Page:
water and large surgical tweezers to free the fabric from the ice.
the last bit of ice fell away and the fabric lifted free. Torrington —
only twenty at the time of his death — looked peaceful. His eyes were
partially open; the skin on his nose and forehead had been darkened by the
blue cloth. The rest of his face was quite pale. His teeth were
clenched, his lips open.
thawing of the entire body continued, so that it could be autopsied.
When the ice was gone, Beattie and Carlson picked John Torrington's body
up from the coffin. Rather than the stiff body they had expected, they
found it to be limp.
the researchers undressed Torrington, they discovered how sick he had
really been. His body was so thin that each rib was clearly visible; he
weighed only about 85 pounds. Though Torrington's body would have lost
weight and shrunk due to the fact that its moisture began to evaporate
once he died, Beattie concluded he had been thin and frail at the time
of his death. His hands were callus-free; his nails were clean. Although
he was the head stoker of the Terror, Torrington obviously had
been too sick to work for a long time before his death.
autopsy process, which involved the removal of tissue and organ samples,
bone cuttings, and fingernail and hair clippings, took four hours. When
they were finished, the men had little time left before they were
scheduled to be picked up by a small plane to escape the onset of the
early Arctic winter. They quickly visited the site of a large tin can
dump used by Franklin's men during their stay on the island. Beattie
examined some cans — still there after 138 years — and removed a few
to study later. Then the team returned to civilization to analyze their
autopsy results showed that Torrington suffered from a variety of lung
problems caused by smoking or by breathing coal dust. He appeared to
have died of pneumonia. But this condition was aggravated by a
condition: a high exposure to lead. This fact was discovered by
analyzing a ten-centimeter length of Torrington's hair taken from the
back of his neck. Microscopic examination of this hair revealed that
Torrington had ingested large quantities of lead during the first eight
months of the expedition.
wanted to know where the lead had come from. He examined the tin cans
from the island and found that they were improperly soldered, which
would have allowed lead to leak into the food. Could this have been
responsible, he wondered, for the deaths of all the men?
summers later, Beattie returned with a team of ten researchers. This
time the group would be performing autopsies on Hartnell and Braine —
and taking x-rays of their bodies. If they found evidence of lead
poisoning, Beattie would be close to confirming his suspicions.
Following the same process they had used on Torrington, the team
uncovered and then thawed the two bodies.
body held a surprise for the team: it had already been autopsied, most
likely by Harry Goodsir, the doctor on board the Erebus. By
looking at the type of incision and noting the organs that had been
removed, Beattie and his team realized what Goodsir had concluded:
Hartnell had died of tuberculosis. Nonetheless, Beattie took samples of
Hartnell's tissues, hair, fingernails, bones, and organs.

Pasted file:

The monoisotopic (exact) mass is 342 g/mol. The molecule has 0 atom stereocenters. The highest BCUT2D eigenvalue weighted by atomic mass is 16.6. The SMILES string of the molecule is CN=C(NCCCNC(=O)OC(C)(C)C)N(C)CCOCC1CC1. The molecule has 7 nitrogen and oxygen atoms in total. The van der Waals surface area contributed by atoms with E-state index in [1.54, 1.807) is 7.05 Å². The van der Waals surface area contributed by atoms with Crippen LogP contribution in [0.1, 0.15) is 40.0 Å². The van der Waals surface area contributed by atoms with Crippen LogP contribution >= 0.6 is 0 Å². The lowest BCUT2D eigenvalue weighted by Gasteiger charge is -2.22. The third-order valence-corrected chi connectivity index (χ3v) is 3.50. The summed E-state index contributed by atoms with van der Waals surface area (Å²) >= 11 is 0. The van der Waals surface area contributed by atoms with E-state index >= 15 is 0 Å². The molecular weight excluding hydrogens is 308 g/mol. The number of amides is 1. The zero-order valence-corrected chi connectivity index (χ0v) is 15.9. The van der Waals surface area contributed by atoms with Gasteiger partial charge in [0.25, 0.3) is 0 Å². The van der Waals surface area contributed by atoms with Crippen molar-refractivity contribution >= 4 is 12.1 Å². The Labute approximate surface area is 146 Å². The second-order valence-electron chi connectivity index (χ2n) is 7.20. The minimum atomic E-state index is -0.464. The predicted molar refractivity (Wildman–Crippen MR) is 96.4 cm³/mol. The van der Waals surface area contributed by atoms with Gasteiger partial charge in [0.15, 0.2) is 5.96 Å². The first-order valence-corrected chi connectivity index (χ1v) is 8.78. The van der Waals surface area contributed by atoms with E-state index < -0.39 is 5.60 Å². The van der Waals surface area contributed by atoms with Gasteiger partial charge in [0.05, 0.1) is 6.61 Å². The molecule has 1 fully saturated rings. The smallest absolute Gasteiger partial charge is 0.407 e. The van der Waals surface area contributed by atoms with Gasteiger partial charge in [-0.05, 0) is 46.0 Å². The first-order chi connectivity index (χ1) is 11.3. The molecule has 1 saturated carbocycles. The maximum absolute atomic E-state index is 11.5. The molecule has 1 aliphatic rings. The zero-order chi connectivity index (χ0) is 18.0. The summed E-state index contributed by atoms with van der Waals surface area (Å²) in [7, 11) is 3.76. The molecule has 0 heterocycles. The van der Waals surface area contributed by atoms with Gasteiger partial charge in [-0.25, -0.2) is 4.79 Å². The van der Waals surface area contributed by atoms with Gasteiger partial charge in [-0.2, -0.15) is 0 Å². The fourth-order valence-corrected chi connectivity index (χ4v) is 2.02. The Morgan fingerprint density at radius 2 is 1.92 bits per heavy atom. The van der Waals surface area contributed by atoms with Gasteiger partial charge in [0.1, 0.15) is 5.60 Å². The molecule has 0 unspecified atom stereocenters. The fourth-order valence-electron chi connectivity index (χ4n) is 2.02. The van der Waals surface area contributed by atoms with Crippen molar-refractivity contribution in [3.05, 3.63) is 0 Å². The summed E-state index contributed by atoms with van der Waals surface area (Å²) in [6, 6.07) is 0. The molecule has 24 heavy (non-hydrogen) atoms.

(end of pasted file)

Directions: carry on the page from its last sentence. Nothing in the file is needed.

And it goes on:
team was also surprised by Braine's body. His face was covered by a
bright red handkerchief. When it was removed, Beattie and the others saw
a grinning mouth and a flattened nose. Because the coffin had not been
quite deep enough, the coffin lid had pressed into Braine's nose when it
was sealed. Although his eyeballs weren't well preserved, his
half-opened eyes and glassy eyeballs made him look as if he had just
woken from a long nap.
they found that his left arm had been amputated and placed under the
body. Examination also revealed teeth marks on his shoulders and other
parts of the body: his body had been gnawed on by rats before it was
buried. In fact, his body showed signs of decomposition, which indicated
it had not been buried immediately after death, but had been exposed to
the elements and the rats for a while. That might explain the evidence
of his hasty burial (and the removal of his left arm).
the autopsy was completed and the two men reburied, Beattie and his team
left the island. All of the samples that they took were sent away for
analysis, and Beattie anxiously waited for the results.
labs confirmed what Beattie expected: high lead levels in all three men.
Unquestionably, their exposure to lead had come from the tinned food
that had made up so much of the crew's nourishment. Then, as now,
government contracts were awarded to the lowest bidder. The company that
had supplied the canned goods had a reputation for producing inferior
goods. And although the three men had not died of lead poisoning itself,
their exposure to such high amounts of lead weakened them to the point
that other diseases could take hold and eventually kill them. As for the
remaining crew, their reasoning powers had been damaged — fatally, one
might say — by their exposure to lead. The 120-mile march across the
ice with the heavy lifeboat and irrelevant goods was proof of
problems of lead poisoning were not well known in 1845, and it wasn't
until 1890 that soldering the inside of food cans was banned in England
— forty-five years after the Franklin expedition. Nonetheless, the
mystery of the disastrous expedition was explained quite clearly by the
mummies of three of its crew members.